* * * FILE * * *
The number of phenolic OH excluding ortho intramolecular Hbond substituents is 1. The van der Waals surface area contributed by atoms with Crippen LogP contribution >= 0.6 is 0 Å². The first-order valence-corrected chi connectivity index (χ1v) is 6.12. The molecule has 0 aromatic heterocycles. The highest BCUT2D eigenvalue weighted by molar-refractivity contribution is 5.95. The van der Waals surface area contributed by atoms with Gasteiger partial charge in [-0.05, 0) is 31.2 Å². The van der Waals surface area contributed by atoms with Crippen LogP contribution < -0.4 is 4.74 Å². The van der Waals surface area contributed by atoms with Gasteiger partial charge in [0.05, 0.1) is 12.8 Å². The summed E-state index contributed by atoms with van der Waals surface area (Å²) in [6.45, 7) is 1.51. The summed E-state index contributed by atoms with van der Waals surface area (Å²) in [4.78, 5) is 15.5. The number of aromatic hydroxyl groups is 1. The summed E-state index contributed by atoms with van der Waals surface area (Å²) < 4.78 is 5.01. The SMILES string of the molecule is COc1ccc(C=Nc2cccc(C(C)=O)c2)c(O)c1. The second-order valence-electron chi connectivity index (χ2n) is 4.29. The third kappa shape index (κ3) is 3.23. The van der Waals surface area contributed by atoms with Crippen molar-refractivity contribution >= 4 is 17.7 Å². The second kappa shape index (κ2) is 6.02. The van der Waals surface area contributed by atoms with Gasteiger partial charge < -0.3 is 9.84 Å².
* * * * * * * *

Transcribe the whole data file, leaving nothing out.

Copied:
The number of phenolic OH excluding ortho intramolecular Hbond substituents is 1. The van der Waals surface area contributed by atoms with Crippen LogP contribution >= 0.6 is 0 Å². The first-order valence-corrected chi connectivity index (χ1v) is 6.12. The molecule has 0 aromatic heterocycles. The highest BCUT2D eigenvalue weighted by molar-refractivity contribution is 5.95. The van der Waals surface area contributed by atoms with Gasteiger partial charge in [-0.05, 0) is 31.2 Å². The van der Waals surface area contributed by atoms with Crippen LogP contribution < -0.4 is 4.74 Å². The van der Waals surface area contributed by atoms with Gasteiger partial charge in [0.05, 0.1) is 12.8 Å². The summed E-state index contributed by atoms with van der Waals surface area (Å²) in [6.45, 7) is 1.51. The summed E-state index contributed by atoms with van der Waals surface area (Å²) in [4.78, 5) is 15.5. The number of aromatic hydroxyl groups is 1. The summed E-state index contributed by atoms with van der Waals surface area (Å²) < 4.78 is 5.01. The SMILES string of the molecule is COc1ccc(C=Nc2cccc(C(C)=O)c2)c(O)c1. The second-order valence-electron chi connectivity index (χ2n) is 4.29. The third kappa shape index (κ3) is 3.23. The van der Waals surface area contributed by atoms with Crippen molar-refractivity contribution >= 4 is 17.7 Å². The second kappa shape index (κ2) is 6.02. The van der Waals surface area contributed by atoms with Gasteiger partial charge < -0.3 is 9.84 Å².